• Over the past five years, CBA has committed $25 million to helping people experiencing domestic and family violence.
  • CBA is now providing a further $5 million to help those affected by domestic and financial abuse achieve long-term financial independence.
  • CBA is partnering with leading domestic and family violence organisations and experts to collaboratively develop financial solutions and support.

Commonwealth Bank will increase its support for victims and survivors of domestic and family violence with a $5 million commitment to leading community organisations and experts, and by partnering with them to develop new financial solutions and support to help those affected achieve long-term financial independence.

The $5 million investment will support organisations including (but not limited to) Domestic Violence NSW (DVNSW), Financial Counselling Australia (FCA), and Women’s Information and Referral Exchange (WIRE), who deliver much needed support to people impacted by domestic and family violence; Social Ventures Australia, a not-for-profit organisation that works with partners to alleviate disadvantage; as well as institutions like the UNSW Gendered Violence Research Network who contribute to the academic research, evidence and understanding of the issue.

In addition, CBA has launched a dedicated workspace in Melbourne where the bank will partner with a range of leading community organisations, academics, survivors and advocates to design new models for sustainable financial support for Australians in vulnerable circumstances.

Today’s announcement demonstrates CBA’s long-term focus on this issue, which has seen $25 million committed over five years to help Australians affected by domestic and family violence, working alongside partners including Rape and Domestic Violence Services Australia and Fitted for Work.

Commonwealth Bank CEO, Matt Comyn, said: “Many Australians know domestic and family violence is an urgent issue but far fewer are aware of how closely it is linked to financial abuse. Disturbingly, research tells us that financial abuse is prevalent in domestic and family violence situations up to 90 per cent of the time. The impact of this is not only devastating for the individual but also for the wider community.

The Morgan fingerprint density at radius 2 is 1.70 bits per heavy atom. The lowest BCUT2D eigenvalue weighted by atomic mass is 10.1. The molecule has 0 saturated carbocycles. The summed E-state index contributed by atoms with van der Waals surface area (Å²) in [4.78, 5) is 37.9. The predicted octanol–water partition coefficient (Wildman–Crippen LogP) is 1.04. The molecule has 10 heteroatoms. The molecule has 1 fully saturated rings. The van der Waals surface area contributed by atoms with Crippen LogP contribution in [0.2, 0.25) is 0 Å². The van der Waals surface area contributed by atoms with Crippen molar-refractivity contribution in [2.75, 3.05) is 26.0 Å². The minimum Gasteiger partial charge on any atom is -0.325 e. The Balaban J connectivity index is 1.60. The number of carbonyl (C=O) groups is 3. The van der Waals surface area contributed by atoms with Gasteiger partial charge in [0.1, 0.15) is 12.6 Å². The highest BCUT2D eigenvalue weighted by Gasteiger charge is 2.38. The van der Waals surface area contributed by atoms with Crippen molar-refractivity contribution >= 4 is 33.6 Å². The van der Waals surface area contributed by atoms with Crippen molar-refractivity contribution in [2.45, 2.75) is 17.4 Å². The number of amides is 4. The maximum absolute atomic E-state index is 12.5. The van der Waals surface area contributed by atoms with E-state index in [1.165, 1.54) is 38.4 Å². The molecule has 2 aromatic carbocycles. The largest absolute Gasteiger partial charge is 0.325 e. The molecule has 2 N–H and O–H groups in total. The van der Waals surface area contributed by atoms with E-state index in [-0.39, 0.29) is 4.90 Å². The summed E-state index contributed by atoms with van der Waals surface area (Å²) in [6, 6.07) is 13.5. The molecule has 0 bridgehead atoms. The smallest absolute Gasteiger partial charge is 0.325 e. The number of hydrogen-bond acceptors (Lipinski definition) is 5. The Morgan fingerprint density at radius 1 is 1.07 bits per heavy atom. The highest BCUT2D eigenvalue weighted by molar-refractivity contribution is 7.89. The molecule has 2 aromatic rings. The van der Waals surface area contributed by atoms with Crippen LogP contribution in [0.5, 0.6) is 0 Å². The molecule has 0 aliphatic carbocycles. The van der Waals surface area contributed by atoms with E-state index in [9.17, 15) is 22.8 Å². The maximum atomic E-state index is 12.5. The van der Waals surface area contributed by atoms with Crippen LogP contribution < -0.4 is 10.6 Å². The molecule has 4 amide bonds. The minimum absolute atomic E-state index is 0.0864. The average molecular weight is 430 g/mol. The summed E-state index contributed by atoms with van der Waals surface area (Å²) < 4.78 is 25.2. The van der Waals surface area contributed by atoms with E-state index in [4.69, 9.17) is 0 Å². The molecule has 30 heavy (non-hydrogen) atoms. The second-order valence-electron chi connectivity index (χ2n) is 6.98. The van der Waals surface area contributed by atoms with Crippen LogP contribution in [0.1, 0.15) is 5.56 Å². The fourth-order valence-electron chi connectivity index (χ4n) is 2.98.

“As Australia’s largest bank, we are committed to improving the financial wellbeing of all Australians, including the most vulnerable. That’s why we’re investing in, and working closely with organisations that specialise in domestic and family violence to better understand the issue and demonstrate how we can best support people in vulnerable circumstances when they need us most.

“Over the coming months, we will work side-by-side with our partners and experts in a new collaborative workspace dedicated to creating financial solutions and support to help victims and survivors of domestic and family violence achieve long-term financial independence.

“While CBA has an important role to play, we’re not the experts or the sole solution. Now more than ever is the time for individuals, business, the community and government to come together to shine a light on this issue, because we can’t afford not to,” said Mr Comyn.

DVNSW CEO, Moo Baulch, said: “Commonwealth Bank has worked closely with a range of family violence organisations and support services over the last few years to understand their most effective and appropriate contribution in addressing domestic and financial abuse.

“This new investment demonstrates that they are willing to not just continue the commitment to the strong partnerships that they’ve developed but to lead Australia’s awareness of financial abuse and build the capacity of the services supporting victim-survivors.

“This is a new and exciting way of working with not-for-profit organisations. We are proud of the work that we’ve developed with CBA; thanks to their donation we will continue the DVNSW Voices for Change Survivor Advocacy project which supports the voices of people with lived experience.”

Financial abuse in the context of domestic and family violence is a hidden epidemic. Approximately one in four women and one in thirteen men in Australia have experienced at least one incident of violence by an intimate partner1. Among those who seek support, up to 90 per cent are also affected by financial abuse.

Despite its prevalence, a lack of awareness of the issue means identifying and preventing it can be challenging. Commonwealth Bank believes there is more to be done to highlight the issue and more broadly will look to contribute to and elevate the national discussion by increasing education and awareness of domestic and family violence and the underlying issue of financial abuse.

In an emergency or if you’re not feeling safe, always call 000.

If you or someone you know is experiencing domestic or family violence, call 1800RESPECT on 1800 737 732 or visit www.1800RESPECT.org.au.

For counselling, advice and support call MensLine Australia on 1300 78 99 78 or www.mensline.org.au.

[1] 2016 Personal Safety Survey, Australian Bureau of Statistics, 2017.